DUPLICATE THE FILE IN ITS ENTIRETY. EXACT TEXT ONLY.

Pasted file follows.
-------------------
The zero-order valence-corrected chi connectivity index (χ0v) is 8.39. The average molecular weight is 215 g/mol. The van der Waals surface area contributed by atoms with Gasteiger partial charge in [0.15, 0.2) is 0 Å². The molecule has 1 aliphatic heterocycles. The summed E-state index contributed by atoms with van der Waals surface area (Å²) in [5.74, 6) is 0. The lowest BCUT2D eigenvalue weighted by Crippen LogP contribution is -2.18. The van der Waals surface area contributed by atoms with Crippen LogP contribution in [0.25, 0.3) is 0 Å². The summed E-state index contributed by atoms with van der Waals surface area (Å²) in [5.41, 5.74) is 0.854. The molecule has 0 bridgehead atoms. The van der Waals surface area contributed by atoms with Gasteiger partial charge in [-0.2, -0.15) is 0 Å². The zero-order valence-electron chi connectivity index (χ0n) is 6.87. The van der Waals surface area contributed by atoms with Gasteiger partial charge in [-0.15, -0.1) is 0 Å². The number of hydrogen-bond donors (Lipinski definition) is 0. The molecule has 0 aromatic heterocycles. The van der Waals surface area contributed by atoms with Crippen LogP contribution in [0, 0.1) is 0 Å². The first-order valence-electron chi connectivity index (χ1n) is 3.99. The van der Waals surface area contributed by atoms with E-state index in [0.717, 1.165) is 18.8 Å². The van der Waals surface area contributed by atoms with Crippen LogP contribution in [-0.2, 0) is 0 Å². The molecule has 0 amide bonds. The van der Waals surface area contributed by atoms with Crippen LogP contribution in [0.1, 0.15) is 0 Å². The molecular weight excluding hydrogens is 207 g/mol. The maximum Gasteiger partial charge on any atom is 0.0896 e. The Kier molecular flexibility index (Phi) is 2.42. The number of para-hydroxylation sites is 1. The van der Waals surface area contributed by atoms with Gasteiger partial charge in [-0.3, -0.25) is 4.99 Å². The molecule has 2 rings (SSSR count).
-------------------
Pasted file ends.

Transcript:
The zero-order valence-corrected chi connectivity index (χ0v) is 8.39. The average molecular weight is 215 g/mol. The van der Waals surface area contributed by atoms with Gasteiger partial charge in [0.15, 0.2) is 0 Å². The molecule has 1 aliphatic heterocycles. The summed E-state index contributed by atoms with van der Waals surface area (Å²) in [5.74, 6) is 0. The lowest BCUT2D eigenvalue weighted by Crippen LogP contribution is -2.18. The van der Waals surface area contributed by atoms with Crippen LogP contribution in [0.25, 0.3) is 0 Å². The summed E-state index contributed by atoms with van der Waals surface area (Å²) in [5.41, 5.74) is 0.854. The molecule has 0 bridgehead atoms. The van der Waals surface area contributed by atoms with Gasteiger partial charge in [-0.2, -0.15) is 0 Å². The zero-order valence-electron chi connectivity index (χ0n) is 6.87. The van der Waals surface area contributed by atoms with Gasteiger partial charge in [-0.15, -0.1) is 0 Å². The number of hydrogen-bond donors (Lipinski definition) is 0. The molecule has 0 aromatic heterocycles. The van der Waals surface area contributed by atoms with Crippen LogP contribution in [0, 0.1) is 0 Å². The first-order valence-electron chi connectivity index (χ1n) is 3.99. The van der Waals surface area contributed by atoms with E-state index in [0.717, 1.165) is 18.8 Å². The van der Waals surface area contributed by atoms with Crippen LogP contribution in [-0.2, 0) is 0 Å². The molecule has 0 amide bonds. The van der Waals surface area contributed by atoms with Crippen LogP contribution in [0.1, 0.15) is 0 Å². The molecular weight excluding hydrogens is 207 g/mol. The maximum Gasteiger partial charge on any atom is 0.0896 e. The Kier molecular flexibility index (Phi) is 2.42. The number of para-hydroxylation sites is 1. The van der Waals surface area contributed by atoms with Gasteiger partial charge in [-0.3, -0.25) is 4.99 Å². The molecule has 2 rings (SSSR count).